Familiarity with Tchaikovsky’s “big” music – the symphonies, tone poems, and operas – would lead one to venture that chamber music was not the Russian composer’s glass of tea. But he did apply himself at various times in his life to three types of chamber works: string quartet (three, in the 1870s, the first of which is surprisingly masterful); piano trio (one in 1882); and the present sextet for strings, composed in 1890. The sextet actually occupied him for several years, the first sketches having been made in 1887 and revisions dating up to 1892. But the main work on it was done in 1890, upon his return from a stay in Florence, thus his own application of the title, Souvenir de Florence. (Titles for compositions were almost invariably given by publishers who thought that a work with a name would be better box office. For example, 29 of Haydn’s 104 symphonies have names, as do five of Mozart’s 41, etc.)
The writing of the sextet seems to have come about as a welcome change of pace from his labors on the opera Pique Dame and the ballet The Nutcracker, and also as an offering to his benefactress, Nadezhda von Meck, who was ailing at the time and not able to leave her home. Tchaikovsky, contriving to please her with a work she could hear in her own salon, wrote to her: “I know you love chamber music and I am glad you will be able to hear my sextet…. I wrote it with the greatest enthusiasm and with the least exertion.” The composer seems to have been of two minds on the latter point for he confided to his brother that manipulating the six strings gave him a devil of a time. In any case, creative rigors, if he suffered any, do not show in this work, which evidences considerably more naturalness, and infinitely more geniality, than many of his large-scale compositions.
Indeed, it must have been a psychological holiday for Tchaikovsky to lay aside the seething turbulence of a full orchestra, with all the swollen emotionalism it connoted to him, and bathe in the luxurious but relatively chaste redolence of the six strings. (But don’t think for a moment that Peter Ilyich didn’t give the players some big-boned passages that have them digging hard into their instruments for plenty of sonority.) And through it all, the composer’s melodic muse was in ever-present attendance, providing themes in embarrassing abundance, albeit mainly ones of Russian, not Italian, character. If Tchaikovsky really thought the sextet contained souvenirs of Florence, one can only argue that he didn’t do much shopping in Italy; in fact, the work’s Russianness bristles throughout the four movements, especially the third and fourth.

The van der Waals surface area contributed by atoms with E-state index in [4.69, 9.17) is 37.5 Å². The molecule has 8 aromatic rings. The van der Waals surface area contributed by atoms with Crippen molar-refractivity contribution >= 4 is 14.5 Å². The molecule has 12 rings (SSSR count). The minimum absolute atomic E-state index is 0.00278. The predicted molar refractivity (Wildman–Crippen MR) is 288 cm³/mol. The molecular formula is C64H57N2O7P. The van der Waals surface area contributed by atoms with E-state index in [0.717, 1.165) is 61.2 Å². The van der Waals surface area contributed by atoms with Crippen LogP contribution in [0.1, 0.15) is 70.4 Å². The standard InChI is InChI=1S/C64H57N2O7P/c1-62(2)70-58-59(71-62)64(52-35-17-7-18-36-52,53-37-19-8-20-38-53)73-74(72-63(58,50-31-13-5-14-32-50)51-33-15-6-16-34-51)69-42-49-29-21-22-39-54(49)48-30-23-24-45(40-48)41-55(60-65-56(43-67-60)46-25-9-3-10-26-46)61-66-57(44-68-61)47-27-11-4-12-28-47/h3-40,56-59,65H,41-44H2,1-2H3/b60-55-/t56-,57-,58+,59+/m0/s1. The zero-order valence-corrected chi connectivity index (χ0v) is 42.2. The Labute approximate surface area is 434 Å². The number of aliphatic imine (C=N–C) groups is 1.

The ease and graciousness of the sextet can be attributed in part to his enjoyment of the Italian city for which it was named, but also to other factors: the position of international celebrity which he had attained and the elation he was feeling because of his sense of having achieved something notable in Pique Dame.
The sextet’s first movement begins with a vigorous main theme that is later contrasted by a theme that is possibly the single melody in the sextet whose airiness has an Italian lyricism. The Adagio second movement opens with a kind of slow version of the first movement’s main theme, and then goes on to a gracious melody supported by a pizzicato accompaniment. In the middle section, Tchaikovsky abandons songfulness and chamber music purity to produce an episode that is sheer sound-effect, with the strings playing rapidly on the point of the bow. The third movement is all carefree brightness, with a trio section that reminds us Tchaikovsky had The Nutcracker dancing in his head at the time. For the finale, the composer reached out for a trifling tune, probably of folk origin, sending it through all manner of activity, including, surprisingly enough, a fugato, just before the brilliant close.
Orrin Howard, who served the Los Angeles Philharmonic as Director of Publications and Archives for more than 20 years, continues to contribute to the Philharmonic’s program book.